"Fortunately, it was at this time of year," he said. "During the summer, it's full."
It was cold and windy Sunday, and Degnan said the strong winds off the lake, the state's biggest, helped spread the flames through the many cottage-style homes at the center, about 30 miles northeast of Concord.
Witnesses said they watched as buildings burned to the ground in minutes.
"As I was looking across the bay, I could see 600 feet of flame lengthwise," John Lobdell told the News 9 television station in Manchester. "The whole entire camp ground looked like it was up in flames."
One firefighter was hurt when a propane tank exploded. Others were treated for smoke inhalation or exhaustion.
The fire was under control by about 8:30 p.m.
The center's Web site says its purpose is to change lives in part by "encouraging commitment to Jesus." It says it tries to accomplish this through evangelism, encouragement of believers and equipping Christians to be effective leaders.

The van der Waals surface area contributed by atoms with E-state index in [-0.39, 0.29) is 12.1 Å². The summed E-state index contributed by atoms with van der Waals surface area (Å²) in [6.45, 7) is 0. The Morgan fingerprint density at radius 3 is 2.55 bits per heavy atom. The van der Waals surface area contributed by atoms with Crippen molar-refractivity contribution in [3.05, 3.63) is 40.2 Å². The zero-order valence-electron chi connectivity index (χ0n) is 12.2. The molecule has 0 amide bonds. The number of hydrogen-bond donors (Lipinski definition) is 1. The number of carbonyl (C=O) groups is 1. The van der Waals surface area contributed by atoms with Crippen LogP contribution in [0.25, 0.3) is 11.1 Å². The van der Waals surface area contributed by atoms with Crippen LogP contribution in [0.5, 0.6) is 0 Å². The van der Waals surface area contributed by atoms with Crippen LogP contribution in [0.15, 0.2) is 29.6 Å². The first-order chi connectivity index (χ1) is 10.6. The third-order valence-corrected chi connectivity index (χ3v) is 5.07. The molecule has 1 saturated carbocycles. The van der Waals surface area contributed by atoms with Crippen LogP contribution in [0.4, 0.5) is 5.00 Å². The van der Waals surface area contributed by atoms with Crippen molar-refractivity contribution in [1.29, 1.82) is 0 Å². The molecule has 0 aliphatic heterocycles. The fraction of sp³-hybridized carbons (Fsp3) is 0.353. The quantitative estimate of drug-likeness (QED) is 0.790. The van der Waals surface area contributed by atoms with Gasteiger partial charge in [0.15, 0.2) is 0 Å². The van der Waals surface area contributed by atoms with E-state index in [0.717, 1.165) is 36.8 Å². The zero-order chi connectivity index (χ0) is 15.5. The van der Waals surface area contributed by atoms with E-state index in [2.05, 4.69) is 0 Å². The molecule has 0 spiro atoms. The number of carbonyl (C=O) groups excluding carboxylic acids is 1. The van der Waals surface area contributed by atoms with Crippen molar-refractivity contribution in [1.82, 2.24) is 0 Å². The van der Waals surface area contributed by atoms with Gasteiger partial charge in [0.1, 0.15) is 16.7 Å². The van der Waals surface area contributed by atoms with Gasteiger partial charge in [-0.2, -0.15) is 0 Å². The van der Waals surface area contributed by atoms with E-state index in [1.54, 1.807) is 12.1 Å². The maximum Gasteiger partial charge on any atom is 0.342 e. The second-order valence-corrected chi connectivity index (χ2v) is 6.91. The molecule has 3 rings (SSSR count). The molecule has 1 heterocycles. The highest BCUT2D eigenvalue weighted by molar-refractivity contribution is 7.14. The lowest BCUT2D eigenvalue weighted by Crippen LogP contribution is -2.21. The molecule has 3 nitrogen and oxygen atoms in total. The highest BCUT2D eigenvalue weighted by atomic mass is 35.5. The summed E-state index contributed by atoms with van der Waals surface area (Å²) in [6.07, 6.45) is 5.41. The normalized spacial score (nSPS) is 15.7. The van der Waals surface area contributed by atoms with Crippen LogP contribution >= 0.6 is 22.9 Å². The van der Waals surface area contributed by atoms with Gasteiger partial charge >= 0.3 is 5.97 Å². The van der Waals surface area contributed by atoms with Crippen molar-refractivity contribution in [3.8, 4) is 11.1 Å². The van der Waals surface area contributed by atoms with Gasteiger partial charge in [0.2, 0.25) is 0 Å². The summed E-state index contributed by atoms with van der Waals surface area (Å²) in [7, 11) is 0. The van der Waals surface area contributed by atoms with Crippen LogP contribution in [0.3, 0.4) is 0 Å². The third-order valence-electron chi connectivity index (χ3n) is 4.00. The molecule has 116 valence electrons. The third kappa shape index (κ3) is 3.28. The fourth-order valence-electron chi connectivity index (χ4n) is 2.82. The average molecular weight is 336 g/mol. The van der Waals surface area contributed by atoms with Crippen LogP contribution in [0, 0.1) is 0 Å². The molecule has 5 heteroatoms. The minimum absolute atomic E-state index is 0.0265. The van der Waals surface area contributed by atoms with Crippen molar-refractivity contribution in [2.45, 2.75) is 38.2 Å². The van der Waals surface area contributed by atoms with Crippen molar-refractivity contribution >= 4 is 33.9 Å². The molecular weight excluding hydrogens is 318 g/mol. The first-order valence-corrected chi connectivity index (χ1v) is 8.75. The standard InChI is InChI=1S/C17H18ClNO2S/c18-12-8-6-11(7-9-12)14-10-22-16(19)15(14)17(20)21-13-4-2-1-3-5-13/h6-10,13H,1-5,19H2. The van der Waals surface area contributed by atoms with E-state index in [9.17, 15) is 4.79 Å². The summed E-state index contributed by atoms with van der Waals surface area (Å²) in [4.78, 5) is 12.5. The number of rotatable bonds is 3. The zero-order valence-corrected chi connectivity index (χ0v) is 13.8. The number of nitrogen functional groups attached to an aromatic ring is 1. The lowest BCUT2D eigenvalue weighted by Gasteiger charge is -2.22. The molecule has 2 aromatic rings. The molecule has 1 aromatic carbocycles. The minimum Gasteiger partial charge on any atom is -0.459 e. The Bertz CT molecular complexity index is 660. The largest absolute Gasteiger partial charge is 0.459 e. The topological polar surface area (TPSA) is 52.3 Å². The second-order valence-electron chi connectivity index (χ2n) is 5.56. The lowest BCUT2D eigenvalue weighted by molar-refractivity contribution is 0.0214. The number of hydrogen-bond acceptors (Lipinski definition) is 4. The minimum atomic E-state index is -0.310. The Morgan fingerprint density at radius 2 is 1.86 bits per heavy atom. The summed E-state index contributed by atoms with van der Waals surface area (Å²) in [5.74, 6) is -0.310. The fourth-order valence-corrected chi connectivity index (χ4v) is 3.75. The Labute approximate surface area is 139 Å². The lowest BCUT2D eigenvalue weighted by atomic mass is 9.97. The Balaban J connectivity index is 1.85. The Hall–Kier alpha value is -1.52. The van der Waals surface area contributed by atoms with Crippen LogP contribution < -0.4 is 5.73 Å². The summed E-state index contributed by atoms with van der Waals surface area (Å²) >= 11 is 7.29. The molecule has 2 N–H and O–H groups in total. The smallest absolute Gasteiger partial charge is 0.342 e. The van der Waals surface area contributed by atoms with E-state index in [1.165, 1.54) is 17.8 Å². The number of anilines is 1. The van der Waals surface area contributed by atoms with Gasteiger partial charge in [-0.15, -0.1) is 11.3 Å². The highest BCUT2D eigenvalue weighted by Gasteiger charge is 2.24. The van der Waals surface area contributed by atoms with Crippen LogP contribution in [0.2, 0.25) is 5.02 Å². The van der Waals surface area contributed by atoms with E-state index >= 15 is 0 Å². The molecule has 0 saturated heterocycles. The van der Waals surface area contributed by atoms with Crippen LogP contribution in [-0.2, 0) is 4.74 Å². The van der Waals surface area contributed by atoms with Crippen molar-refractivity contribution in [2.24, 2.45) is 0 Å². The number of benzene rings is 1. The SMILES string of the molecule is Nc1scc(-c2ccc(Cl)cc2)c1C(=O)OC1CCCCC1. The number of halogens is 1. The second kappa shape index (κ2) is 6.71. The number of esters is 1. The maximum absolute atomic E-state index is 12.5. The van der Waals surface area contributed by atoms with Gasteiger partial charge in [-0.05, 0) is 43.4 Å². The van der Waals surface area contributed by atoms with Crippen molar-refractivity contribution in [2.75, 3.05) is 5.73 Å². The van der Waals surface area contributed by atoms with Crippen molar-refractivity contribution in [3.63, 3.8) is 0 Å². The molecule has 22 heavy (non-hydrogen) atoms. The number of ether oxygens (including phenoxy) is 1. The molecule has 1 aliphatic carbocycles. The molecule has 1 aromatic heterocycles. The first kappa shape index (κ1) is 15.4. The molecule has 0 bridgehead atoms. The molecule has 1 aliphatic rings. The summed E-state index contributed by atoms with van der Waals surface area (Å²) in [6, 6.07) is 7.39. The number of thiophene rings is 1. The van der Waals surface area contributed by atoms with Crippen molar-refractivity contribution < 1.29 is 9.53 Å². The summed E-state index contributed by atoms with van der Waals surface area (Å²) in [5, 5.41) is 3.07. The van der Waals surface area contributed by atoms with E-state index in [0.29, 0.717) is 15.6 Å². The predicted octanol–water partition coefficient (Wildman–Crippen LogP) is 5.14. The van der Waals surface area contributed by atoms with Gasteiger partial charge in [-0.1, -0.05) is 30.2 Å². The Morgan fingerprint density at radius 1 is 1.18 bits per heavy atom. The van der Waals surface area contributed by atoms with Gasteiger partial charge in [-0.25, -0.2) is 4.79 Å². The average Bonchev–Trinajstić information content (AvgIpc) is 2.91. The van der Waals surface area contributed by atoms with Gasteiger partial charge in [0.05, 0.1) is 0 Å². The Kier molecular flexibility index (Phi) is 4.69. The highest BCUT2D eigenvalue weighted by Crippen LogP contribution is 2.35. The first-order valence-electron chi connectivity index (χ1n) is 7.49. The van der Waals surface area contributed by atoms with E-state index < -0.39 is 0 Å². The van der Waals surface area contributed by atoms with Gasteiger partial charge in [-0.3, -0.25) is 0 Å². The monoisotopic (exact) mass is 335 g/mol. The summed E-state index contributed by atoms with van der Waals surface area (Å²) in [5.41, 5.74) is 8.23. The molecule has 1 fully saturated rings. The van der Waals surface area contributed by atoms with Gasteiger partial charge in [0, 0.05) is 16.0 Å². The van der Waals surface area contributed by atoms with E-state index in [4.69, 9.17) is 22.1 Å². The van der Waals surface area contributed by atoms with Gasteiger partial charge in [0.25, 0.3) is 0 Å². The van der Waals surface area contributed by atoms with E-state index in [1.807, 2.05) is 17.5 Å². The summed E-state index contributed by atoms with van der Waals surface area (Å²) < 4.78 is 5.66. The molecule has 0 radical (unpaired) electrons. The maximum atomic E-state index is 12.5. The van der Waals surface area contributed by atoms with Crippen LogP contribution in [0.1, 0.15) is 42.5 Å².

The center, founded in 1863, is on the southeastern corner of the lake. Besides cottages, it features a 70-room motel and a park for recreational vehicles.
The chairman of the center's safety organization, Russell Sample, was with Degnan as crews from numerous surrounding towns worked on the fire, whose cause hadn't been determined.
"A tremendous amount of history has been destroyed," Sample said.
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